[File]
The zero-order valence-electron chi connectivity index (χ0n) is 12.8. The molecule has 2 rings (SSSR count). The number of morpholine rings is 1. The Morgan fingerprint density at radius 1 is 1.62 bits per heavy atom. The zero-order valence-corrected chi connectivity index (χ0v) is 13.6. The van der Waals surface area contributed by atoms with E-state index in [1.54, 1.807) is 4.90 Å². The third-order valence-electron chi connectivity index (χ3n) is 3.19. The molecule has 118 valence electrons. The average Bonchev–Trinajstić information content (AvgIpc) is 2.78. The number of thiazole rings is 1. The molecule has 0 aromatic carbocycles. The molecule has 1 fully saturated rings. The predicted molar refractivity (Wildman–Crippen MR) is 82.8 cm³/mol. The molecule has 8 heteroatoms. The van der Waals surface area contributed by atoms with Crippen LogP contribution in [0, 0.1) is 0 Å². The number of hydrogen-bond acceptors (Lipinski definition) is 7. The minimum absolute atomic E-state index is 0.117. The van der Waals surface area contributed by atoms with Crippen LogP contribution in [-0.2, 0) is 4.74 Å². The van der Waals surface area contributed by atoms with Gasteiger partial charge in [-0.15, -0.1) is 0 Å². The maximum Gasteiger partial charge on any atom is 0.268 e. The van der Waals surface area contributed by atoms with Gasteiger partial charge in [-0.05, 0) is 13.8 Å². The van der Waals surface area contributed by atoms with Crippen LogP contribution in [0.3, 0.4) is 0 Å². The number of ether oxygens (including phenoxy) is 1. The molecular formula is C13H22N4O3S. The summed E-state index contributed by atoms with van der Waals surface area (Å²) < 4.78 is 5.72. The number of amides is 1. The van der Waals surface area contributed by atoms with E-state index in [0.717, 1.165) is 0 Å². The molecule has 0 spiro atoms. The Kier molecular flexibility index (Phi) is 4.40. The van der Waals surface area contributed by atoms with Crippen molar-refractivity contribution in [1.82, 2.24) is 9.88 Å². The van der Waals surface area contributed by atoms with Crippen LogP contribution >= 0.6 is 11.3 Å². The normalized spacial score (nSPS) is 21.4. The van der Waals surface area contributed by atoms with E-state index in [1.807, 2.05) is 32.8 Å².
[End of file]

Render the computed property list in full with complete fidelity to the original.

The zero-order valence-electron chi connectivity index (χ0n) is 12.8. The molecule has 2 rings (SSSR count). The number of morpholine rings is 1. The Morgan fingerprint density at radius 1 is 1.62 bits per heavy atom. The zero-order valence-corrected chi connectivity index (χ0v) is 13.6. The van der Waals surface area contributed by atoms with E-state index in [1.54, 1.807) is 4.90 Å². The third-order valence-electron chi connectivity index (χ3n) is 3.19. The molecule has 118 valence electrons. The average Bonchev–Trinajstić information content (AvgIpc) is 2.78. The number of thiazole rings is 1. The molecule has 0 aromatic carbocycles. The molecule has 1 fully saturated rings. The predicted molar refractivity (Wildman–Crippen MR) is 82.8 cm³/mol. The molecule has 8 heteroatoms. The van der Waals surface area contributed by atoms with Crippen LogP contribution in [0, 0.1) is 0 Å². The number of hydrogen-bond acceptors (Lipinski definition) is 7. The minimum absolute atomic E-state index is 0.117. The van der Waals surface area contributed by atoms with Crippen LogP contribution in [-0.2, 0) is 4.74 Å². The van der Waals surface area contributed by atoms with Gasteiger partial charge in [-0.15, -0.1) is 0 Å². The maximum Gasteiger partial charge on any atom is 0.268 e. The van der Waals surface area contributed by atoms with Gasteiger partial charge in [-0.05, 0) is 13.8 Å². The van der Waals surface area contributed by atoms with Crippen LogP contribution in [0.3, 0.4) is 0 Å². The number of ether oxygens (including phenoxy) is 1. The molecular formula is C13H22N4O3S. The summed E-state index contributed by atoms with van der Waals surface area (Å²) < 4.78 is 5.72. The number of amides is 1. The van der Waals surface area contributed by atoms with E-state index in [0.717, 1.165) is 0 Å². The molecule has 0 spiro atoms. The Kier molecular flexibility index (Phi) is 4.40. The van der Waals surface area contributed by atoms with Crippen molar-refractivity contribution in [1.82, 2.24) is 9.88 Å². The van der Waals surface area contributed by atoms with Crippen LogP contribution >= 0.6 is 11.3 Å². The normalized spacial score (nSPS) is 21.4. The van der Waals surface area contributed by atoms with E-state index in [1.807, 2.05) is 32.8 Å².